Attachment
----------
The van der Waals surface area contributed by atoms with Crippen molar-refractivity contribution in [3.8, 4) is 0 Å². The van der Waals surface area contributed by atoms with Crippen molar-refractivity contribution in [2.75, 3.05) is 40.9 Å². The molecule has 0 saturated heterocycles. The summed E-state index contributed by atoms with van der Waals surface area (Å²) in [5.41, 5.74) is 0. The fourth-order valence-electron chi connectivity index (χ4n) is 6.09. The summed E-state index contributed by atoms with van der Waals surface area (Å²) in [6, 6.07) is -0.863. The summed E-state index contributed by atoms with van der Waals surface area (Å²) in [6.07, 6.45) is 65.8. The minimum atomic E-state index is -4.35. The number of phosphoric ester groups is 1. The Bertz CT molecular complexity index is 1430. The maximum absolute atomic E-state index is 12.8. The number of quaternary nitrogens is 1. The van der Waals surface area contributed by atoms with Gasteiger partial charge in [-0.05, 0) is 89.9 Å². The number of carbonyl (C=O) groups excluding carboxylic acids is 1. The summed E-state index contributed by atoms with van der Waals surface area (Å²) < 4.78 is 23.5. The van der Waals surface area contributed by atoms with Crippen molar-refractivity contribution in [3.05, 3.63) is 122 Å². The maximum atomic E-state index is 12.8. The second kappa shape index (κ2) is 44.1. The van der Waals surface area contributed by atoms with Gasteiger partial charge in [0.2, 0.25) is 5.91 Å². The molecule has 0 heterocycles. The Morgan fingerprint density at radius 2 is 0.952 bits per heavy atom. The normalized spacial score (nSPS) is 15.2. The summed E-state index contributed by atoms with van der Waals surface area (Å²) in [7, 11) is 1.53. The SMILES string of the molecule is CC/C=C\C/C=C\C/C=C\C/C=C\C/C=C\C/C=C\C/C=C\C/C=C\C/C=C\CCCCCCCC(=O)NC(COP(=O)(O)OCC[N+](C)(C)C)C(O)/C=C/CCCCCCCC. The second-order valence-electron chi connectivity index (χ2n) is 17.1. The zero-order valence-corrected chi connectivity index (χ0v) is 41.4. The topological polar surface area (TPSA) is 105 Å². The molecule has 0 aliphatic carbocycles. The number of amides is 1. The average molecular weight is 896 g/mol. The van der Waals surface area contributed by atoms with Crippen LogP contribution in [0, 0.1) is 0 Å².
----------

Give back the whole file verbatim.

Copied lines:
The van der Waals surface area contributed by atoms with Crippen molar-refractivity contribution in [3.8, 4) is 0 Å². The van der Waals surface area contributed by atoms with Crippen molar-refractivity contribution in [2.75, 3.05) is 40.9 Å². The molecule has 0 saturated heterocycles. The summed E-state index contributed by atoms with van der Waals surface area (Å²) in [5.41, 5.74) is 0. The fourth-order valence-electron chi connectivity index (χ4n) is 6.09. The summed E-state index contributed by atoms with van der Waals surface area (Å²) in [6, 6.07) is -0.863. The summed E-state index contributed by atoms with van der Waals surface area (Å²) in [6.07, 6.45) is 65.8. The minimum atomic E-state index is -4.35. The number of phosphoric ester groups is 1. The Bertz CT molecular complexity index is 1430. The maximum absolute atomic E-state index is 12.8. The number of quaternary nitrogens is 1. The van der Waals surface area contributed by atoms with Gasteiger partial charge in [-0.05, 0) is 89.9 Å². The number of carbonyl (C=O) groups excluding carboxylic acids is 1. The summed E-state index contributed by atoms with van der Waals surface area (Å²) < 4.78 is 23.5. The van der Waals surface area contributed by atoms with Crippen molar-refractivity contribution in [3.05, 3.63) is 122 Å². The maximum atomic E-state index is 12.8. The second kappa shape index (κ2) is 44.1. The van der Waals surface area contributed by atoms with Gasteiger partial charge in [0.2, 0.25) is 5.91 Å². The molecule has 0 heterocycles. The Morgan fingerprint density at radius 2 is 0.952 bits per heavy atom. The normalized spacial score (nSPS) is 15.2. The summed E-state index contributed by atoms with van der Waals surface area (Å²) in [7, 11) is 1.53. The SMILES string of the molecule is CC/C=C\C/C=C\C/C=C\C/C=C\C/C=C\C/C=C\C/C=C\C/C=C\C/C=C\CCCCCCCC(=O)NC(COP(=O)(O)OCC[N+](C)(C)C)C(O)/C=C/CCCCCCCC. The second-order valence-electron chi connectivity index (χ2n) is 17.1. The zero-order valence-corrected chi connectivity index (χ0v) is 41.4. The topological polar surface area (TPSA) is 105 Å². The molecule has 0 aliphatic carbocycles. The number of amides is 1. The average molecular weight is 896 g/mol. The van der Waals surface area contributed by atoms with Crippen LogP contribution in [0, 0.1) is 0 Å².